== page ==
- marcus johanson: marcus johansson versus marcus johnson
- sanza stark: sansa stark versus santa stars
- M0 is better at transpositions and misplaced letters:
- shamaz: shazam versus shaman
- arbath: abarth versus armagh
- Numbers are hard. The current DYM system is much more prone to this, but both systems will change years in queries. Search for “spiderman 2019” and get a suggestion for “spider man 2017”. I think some of this for M0 is people clicking on current DYM suggestions. Overall, that’s probably a good thing, since it reinforces good suggestions made by the current DYM suggester.
Summary and Suggestions
M0 is clearly much higher precision than the current DYM suggester, though it with limited input data, it doesn’t have as much coverage as one would like.
Clearly it’s ready for an A/B test of some sort (if we feel that is still necessary—I’m happy with the overwhelming improvement it gives).
However, we could still improve its performance in a few easy and not-so-easy ways:
- We should filter more aggressively on queries that are all numbers, spaces, and punctuation.
- We should remove the most common invisible characters (except for non-breaking spaces, which should just be regular spaces).
- We might want to modify M0’s edit distance algorithm to assign a lower cost to swaps. Adjacent swaps are easy (“be” for “eb” in “ebatles”), while longer-distance swaps (“shamaz” vs “shazam”) are harder to detect, but would give a higher weight to such potential self-corrections. These kinds of errors make sense linguistically, too; when people do it in speech it’s called metathesis.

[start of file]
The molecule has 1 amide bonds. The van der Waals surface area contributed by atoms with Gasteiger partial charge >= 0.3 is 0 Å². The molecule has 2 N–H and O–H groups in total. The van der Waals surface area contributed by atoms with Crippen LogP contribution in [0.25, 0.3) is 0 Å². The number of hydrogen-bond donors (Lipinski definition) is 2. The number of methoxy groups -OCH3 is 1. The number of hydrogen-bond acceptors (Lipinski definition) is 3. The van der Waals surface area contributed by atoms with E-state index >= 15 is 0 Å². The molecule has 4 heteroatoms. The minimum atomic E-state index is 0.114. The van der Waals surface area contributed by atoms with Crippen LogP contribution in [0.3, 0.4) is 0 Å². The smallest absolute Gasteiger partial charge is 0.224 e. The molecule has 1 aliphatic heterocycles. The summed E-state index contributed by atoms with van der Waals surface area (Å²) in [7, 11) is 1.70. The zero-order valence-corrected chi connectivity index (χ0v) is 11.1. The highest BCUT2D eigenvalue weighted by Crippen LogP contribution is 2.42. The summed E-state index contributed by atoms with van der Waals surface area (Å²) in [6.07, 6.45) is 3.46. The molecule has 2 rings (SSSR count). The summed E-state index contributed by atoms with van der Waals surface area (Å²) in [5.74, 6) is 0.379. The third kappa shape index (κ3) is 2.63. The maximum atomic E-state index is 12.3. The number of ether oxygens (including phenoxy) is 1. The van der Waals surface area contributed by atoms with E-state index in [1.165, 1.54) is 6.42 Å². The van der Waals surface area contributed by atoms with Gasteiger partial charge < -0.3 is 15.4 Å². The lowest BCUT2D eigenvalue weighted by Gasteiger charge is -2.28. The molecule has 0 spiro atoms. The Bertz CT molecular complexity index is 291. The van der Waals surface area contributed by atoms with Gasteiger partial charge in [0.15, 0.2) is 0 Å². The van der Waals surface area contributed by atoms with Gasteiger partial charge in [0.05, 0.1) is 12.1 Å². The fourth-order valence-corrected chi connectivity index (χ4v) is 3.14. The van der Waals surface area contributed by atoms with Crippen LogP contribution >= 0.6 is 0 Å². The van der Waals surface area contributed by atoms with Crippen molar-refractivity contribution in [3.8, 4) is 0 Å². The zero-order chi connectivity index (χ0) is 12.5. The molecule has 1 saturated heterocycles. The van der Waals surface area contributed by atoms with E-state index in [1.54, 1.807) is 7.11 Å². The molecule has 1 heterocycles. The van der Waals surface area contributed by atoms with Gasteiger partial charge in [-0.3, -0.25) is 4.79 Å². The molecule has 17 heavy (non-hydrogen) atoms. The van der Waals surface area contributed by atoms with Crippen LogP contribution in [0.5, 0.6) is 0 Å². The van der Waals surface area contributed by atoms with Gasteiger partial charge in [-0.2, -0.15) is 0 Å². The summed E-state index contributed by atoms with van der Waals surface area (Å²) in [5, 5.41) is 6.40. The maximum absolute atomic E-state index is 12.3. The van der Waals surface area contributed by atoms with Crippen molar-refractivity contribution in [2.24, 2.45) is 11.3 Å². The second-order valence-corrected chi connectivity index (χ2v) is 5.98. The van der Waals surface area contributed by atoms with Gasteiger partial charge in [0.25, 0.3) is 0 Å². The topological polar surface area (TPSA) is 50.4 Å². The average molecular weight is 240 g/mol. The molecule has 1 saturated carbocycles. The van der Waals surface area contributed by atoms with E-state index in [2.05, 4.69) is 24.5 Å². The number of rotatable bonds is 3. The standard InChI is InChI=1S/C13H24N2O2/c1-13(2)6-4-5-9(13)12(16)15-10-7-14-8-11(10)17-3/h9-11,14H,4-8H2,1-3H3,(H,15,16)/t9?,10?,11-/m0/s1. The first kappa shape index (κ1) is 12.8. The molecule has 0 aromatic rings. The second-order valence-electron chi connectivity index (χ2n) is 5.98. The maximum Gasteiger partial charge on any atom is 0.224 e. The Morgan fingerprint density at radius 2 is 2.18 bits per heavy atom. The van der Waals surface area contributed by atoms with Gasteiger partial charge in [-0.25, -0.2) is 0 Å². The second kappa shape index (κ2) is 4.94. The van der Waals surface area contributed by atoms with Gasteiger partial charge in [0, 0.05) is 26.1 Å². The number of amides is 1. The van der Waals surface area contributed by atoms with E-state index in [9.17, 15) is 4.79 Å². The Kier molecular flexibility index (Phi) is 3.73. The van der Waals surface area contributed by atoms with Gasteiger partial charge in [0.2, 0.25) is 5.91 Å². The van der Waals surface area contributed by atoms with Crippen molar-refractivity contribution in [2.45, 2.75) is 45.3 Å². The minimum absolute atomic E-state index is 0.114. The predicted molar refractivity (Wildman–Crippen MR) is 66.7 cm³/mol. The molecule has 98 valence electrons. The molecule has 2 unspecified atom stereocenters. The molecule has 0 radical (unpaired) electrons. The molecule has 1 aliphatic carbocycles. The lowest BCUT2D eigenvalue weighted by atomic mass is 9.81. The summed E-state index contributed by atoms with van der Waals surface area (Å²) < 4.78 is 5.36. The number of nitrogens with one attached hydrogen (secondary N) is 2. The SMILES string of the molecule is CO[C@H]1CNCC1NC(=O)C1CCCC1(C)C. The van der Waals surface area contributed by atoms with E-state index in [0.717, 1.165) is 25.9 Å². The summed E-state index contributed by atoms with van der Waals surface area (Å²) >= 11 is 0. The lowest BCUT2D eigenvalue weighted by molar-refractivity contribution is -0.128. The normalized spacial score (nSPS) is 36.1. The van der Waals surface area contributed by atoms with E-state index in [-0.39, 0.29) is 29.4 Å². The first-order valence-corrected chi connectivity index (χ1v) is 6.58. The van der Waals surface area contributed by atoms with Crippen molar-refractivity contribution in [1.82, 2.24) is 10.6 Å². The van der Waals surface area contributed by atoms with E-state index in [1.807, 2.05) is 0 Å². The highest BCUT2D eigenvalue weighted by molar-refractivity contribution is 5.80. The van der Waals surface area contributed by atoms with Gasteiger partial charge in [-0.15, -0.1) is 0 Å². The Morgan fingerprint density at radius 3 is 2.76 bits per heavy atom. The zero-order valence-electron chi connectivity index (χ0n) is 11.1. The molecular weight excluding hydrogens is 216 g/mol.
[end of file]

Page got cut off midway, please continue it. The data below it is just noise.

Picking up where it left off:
- Long term, it might be helpful to track self-corrections that come from people clicking on the current DYM suggestions (or, when M0 or others are deployed, any suggestions). At least for current DYM suggestions, these are often lower quality, and I think many people are clicking on them without carefully assessing them.
- We should work on figuring out how/whether we can increase the time-depth of our training data. Two thoughts come to mind: holding on to the self-correction data longer than 3 months, and holding on to particularly useful self-correction data (i.e., that which was used to make a suggestion that got clicked on one or more times) for longer than 3 months. Though the concerns in both cases may be the same, so the distinction may not matter.
- There may be an error in our logging or in the extraction script, but the query template:discpute gets a current DYM suggestion of template:dispute, but only dispute is recorded in this corpus. I don’t think this is very important for this analysis because M0 doesn’t make any suggestions for queries with colons in them, but something weird is happening.